Since 2002, Planetary Radio has visited with a scientist, engineer, project manager, advocate, or writer who provides a unique perspective on the quest for knowledge about our solar system and beyond. The full show archive is available for free.
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In two years a Near Earth Asteroid now known as Bennu will have a visitor from Earth. OSIRIS-REx Principal Investigator Dante Lauretta reports on his mission’s successful launch.
In honor of OSIRIS-REx—NASA’s newest asteroid mission—we explore the policy and history of near-Earth Objects: why NASA explores them, how the government plans to find and defending the planet, and the how policy can keep up with ambitious plans to mine asteroids.
Space historian and policy expert John Logsdon joins Mat Kaplan for a fascinating conversation about how the US could have lost the race to the moon.
We celebrate the 47th anniversary of the first moon landing with the reprise of a conversation with author and NBC space reporter Jay Barbree about his trusted friend Neil Armstrong.
In the premiere of this new monthly series we briefly examine the latest move by the House of Representatives in the game of NASA's budget and then discuss what Lockheed Martin's new
Beautiful Death Valley National Park was the setting for a fascinating conversation with famed SETI researcher Jill Tarter and celebrated astronomer, artist and photographer Tyler Nordgren.
Come with us on a visit to the home of the prime meridian for a conversation with the curator of the Royal Observatory, Greenwich about the race to create a practical means for determining longitude.
The Chairman of the powerful Science, Space and Technology Committee in the U.S. House of Representatives joins us for a talk about planetary science, Europa, a human flyby of Mars and much more.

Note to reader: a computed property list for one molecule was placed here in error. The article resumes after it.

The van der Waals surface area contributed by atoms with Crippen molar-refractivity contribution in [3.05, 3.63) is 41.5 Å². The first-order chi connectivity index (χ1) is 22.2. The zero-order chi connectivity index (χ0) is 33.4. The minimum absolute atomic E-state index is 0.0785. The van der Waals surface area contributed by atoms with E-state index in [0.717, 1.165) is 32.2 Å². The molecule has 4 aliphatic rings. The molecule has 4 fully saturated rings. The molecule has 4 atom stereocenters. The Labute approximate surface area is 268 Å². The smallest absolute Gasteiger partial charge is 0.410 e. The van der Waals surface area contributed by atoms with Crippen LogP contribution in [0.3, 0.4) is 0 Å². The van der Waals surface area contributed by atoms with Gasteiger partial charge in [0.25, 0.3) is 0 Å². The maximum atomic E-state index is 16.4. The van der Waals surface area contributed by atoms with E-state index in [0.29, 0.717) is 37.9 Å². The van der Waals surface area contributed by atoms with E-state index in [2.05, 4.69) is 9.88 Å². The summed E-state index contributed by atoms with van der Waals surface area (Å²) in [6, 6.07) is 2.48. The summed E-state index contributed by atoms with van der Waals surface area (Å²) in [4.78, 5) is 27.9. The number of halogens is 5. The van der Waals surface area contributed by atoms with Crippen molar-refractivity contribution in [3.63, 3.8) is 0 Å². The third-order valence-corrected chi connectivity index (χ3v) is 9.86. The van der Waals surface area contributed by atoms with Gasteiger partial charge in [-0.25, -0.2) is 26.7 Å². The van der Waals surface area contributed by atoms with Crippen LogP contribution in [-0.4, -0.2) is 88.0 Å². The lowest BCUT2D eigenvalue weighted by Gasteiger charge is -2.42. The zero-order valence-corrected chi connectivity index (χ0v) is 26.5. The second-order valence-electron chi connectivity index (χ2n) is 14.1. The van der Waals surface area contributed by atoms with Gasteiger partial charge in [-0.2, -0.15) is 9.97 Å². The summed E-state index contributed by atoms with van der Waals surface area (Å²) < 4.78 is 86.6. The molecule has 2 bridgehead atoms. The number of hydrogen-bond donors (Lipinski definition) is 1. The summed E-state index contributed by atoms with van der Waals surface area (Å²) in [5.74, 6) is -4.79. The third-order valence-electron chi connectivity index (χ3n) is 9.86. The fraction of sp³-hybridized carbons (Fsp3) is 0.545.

JPL’s Blaine Baggett and former JPL director Ed Stone talk “The Stuff of Dreams,” a documentary about an era in planetary exploration that was both exhilarating and exasperating. Emily Lakdawalla explains why Curiosity has joined the fraternity of backward driving rovers on Mars, and Bill Nye considers the not-too-distant future when airliners and spaceliners will share the sky.
What a long, wonderful trip it has been for Spirit and Opportunity, the Mars Exploration Rovers. Planetary Society reporter A.J.S. Rayl has been writing about their adventure every month for ten years. She looks back on this week’s show.
The life of explorer and teacher Dr. Bruce Murray was celebrated last November 10th at Caltech. This week we present a few excerpts from the tributes paid to the former JPL Director and co-founder of the Planetary Society.
The passing of Planetary Society co-founder and former JPL Director Bruce Murray has been marked around the world. Planetary Radio takes its turn with this special tribute.
On this special vacation edition of the show, we climb to the Mount Wilson Observatory to join a special tour for the descendants of the facility’s fascinating founder, George Ellery Hale.
Planetary Radio Live was on stage at the World Space Party with guests George and Loretta Whitesides and Bobak
November 9 was Planetary Society founder Carl Sagan's birthday, so we gathered a few of his close friends and several young scientists he inspired in front of a live audience. They also helped us celebrate Planetary Radio's 10th anniversary!
Scientists have revealed the first data gathered by Curiosity, the Mars Science Laboratory Rover, about the Martian atmosphere, while Space Shuttle Endeavour has opened to the public.
Voyagers 1 and 2 just reached 35 years of travel in space. What a great reason to celebrate! Join Voyager Project Scientist Ed Stone, Ann Druyan, Emily Lakdawalla and Robert Picardo in this special live edition of our show. Bill Nye reports on a separate celebration in London and on the International Space Station, and Bruce Betts is back in fine form with Mat Kaplan for this week’s What’s Up.
Emily Lakdawalla and Bill Nye the Science Guy join Mat Kaplan for a special remembrance of Neil Armstrong. Then we visit with the principal investigator for the first ray gun on Mars. Roger Wiens leads the ChemCam team that is using its powerful laser to zap and analyze Martian rocks. It’s just one of the Curiosity Rover success stories. Win a ChemCam bumper sticker and a Planetary Radio t-shirt in the weekly What’s Up space trivia contest!
Our special live show at the National Air and Space Museum continues with curator David DeVorkin, Space Policy Institute founder John Logsdon, Bill Nye the Science Guy, Planetary Society blogger Emily Lakdawalla and science rapper Funky 49.
Join us for the first half of a conversation with David DeVorkin, John Logsdon and Bill Nye.